III. Conclusion


As a young man wrestling with my backwoods Arkansas revival roots I often thought being born again simply another tool used to control and confuse people. And I’d be lying to you today if I said there weren’t still days it was a hard pill to swallow. But I’ve come to see it in a different like in the midst of my hopeful indignation. Less of a line in the sand and more of a roadmap for what’s possible. A source of strength and wellspring of hope in the midst of this weary land that reminds us we’ve already been saved, gifted, called, and loved—and the sends us to serve not in the strength of our own ability, but in that of the one who saves us, gifts us, loves us and calls us time and time again. And whether you leave here today a self-avowed, practicing born again Christian or not, my prayer for you is that may know and serve in that truth, now and in all your days to come.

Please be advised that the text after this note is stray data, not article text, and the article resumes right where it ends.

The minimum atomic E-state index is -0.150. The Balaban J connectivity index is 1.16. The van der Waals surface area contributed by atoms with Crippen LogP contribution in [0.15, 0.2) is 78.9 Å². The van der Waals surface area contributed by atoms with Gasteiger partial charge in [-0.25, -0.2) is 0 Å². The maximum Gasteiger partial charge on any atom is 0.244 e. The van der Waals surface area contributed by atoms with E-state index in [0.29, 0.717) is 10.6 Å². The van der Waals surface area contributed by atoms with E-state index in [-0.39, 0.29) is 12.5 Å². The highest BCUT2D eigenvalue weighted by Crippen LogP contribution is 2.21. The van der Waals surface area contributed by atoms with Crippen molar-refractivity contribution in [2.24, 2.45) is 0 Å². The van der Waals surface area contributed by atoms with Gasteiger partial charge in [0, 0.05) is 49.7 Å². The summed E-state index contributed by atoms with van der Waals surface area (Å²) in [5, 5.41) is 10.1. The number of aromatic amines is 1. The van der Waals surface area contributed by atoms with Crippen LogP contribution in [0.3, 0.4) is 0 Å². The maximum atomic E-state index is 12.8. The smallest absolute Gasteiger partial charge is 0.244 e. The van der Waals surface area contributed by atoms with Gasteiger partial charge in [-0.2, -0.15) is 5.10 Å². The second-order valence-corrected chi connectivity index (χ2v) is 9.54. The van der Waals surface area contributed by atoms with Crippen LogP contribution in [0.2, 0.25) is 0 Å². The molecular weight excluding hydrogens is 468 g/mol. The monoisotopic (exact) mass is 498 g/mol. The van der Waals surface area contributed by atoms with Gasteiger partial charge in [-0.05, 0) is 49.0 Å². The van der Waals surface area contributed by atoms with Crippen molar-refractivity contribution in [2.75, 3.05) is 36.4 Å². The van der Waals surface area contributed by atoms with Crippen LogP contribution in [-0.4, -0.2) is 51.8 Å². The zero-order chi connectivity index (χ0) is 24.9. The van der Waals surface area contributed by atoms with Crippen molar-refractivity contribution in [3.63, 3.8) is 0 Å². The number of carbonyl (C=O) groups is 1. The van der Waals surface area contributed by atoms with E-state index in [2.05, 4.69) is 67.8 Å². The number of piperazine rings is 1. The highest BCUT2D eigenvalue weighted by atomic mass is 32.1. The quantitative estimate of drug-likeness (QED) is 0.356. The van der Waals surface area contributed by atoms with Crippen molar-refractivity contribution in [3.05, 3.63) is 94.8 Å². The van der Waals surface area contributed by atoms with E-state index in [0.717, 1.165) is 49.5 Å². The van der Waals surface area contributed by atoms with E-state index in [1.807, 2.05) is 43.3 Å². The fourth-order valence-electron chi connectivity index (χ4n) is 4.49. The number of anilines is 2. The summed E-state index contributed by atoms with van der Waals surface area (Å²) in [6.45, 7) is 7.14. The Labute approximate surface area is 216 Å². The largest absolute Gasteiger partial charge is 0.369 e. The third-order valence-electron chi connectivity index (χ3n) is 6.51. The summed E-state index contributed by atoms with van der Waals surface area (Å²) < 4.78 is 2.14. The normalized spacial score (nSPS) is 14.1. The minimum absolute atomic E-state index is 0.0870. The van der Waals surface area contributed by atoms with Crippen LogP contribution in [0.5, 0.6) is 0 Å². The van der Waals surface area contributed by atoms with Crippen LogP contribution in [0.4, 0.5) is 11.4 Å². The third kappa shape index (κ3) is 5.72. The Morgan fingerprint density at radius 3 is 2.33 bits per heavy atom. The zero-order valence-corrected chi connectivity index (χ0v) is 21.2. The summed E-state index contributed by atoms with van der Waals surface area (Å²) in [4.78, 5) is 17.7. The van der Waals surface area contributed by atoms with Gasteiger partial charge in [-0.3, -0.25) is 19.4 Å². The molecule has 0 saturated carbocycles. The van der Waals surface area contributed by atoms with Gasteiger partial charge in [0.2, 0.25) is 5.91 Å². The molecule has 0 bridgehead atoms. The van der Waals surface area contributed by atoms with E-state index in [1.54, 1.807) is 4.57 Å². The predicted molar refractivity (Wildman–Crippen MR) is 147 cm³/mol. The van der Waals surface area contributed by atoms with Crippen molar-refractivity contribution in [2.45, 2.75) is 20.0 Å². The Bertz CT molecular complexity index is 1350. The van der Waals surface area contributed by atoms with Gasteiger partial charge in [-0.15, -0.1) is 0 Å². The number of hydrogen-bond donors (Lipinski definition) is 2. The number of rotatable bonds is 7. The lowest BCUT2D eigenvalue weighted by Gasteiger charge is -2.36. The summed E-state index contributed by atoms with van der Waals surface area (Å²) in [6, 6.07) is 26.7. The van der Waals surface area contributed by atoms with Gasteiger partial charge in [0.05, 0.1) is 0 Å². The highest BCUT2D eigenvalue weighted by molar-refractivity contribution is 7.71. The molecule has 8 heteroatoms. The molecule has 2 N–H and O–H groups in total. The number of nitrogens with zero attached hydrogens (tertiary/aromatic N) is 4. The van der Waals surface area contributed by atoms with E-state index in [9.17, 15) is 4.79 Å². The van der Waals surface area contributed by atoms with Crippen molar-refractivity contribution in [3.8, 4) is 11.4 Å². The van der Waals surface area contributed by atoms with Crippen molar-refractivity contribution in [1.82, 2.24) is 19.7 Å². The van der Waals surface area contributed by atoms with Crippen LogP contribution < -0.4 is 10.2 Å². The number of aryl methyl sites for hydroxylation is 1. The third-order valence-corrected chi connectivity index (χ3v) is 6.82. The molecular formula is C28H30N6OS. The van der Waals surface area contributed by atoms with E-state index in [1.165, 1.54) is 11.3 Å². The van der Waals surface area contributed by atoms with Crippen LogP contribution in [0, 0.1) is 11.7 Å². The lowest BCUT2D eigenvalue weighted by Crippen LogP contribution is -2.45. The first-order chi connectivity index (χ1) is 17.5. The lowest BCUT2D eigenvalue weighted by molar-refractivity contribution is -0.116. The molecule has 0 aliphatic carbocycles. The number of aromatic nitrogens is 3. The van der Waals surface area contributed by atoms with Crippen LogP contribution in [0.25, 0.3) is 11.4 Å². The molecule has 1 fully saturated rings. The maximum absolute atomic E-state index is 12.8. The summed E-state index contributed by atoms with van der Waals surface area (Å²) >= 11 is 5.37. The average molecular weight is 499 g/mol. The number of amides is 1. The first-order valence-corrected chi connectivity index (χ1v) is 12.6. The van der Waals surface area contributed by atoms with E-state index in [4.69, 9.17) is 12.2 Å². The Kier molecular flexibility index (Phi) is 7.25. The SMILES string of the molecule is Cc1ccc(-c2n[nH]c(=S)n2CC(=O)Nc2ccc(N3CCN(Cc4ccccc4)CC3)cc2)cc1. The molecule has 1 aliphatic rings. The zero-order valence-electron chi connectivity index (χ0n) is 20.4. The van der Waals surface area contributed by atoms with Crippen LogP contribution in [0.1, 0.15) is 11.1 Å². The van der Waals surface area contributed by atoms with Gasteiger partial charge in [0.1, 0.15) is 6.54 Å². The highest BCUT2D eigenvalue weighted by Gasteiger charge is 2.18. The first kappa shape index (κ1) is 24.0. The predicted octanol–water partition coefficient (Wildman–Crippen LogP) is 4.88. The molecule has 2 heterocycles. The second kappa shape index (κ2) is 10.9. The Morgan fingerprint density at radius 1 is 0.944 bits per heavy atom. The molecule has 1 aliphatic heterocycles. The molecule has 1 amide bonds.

Come thou Font of Every blessing, make it so. Amen


[1] The New Birth, John Wesley, accessed 5/12/18,

[2]Justification by Faith, John Wesley, accessed 5/10/18 at


[4] John 3:8, NRSV

[5] John 3:17

[6] Micah 6:8, NRSV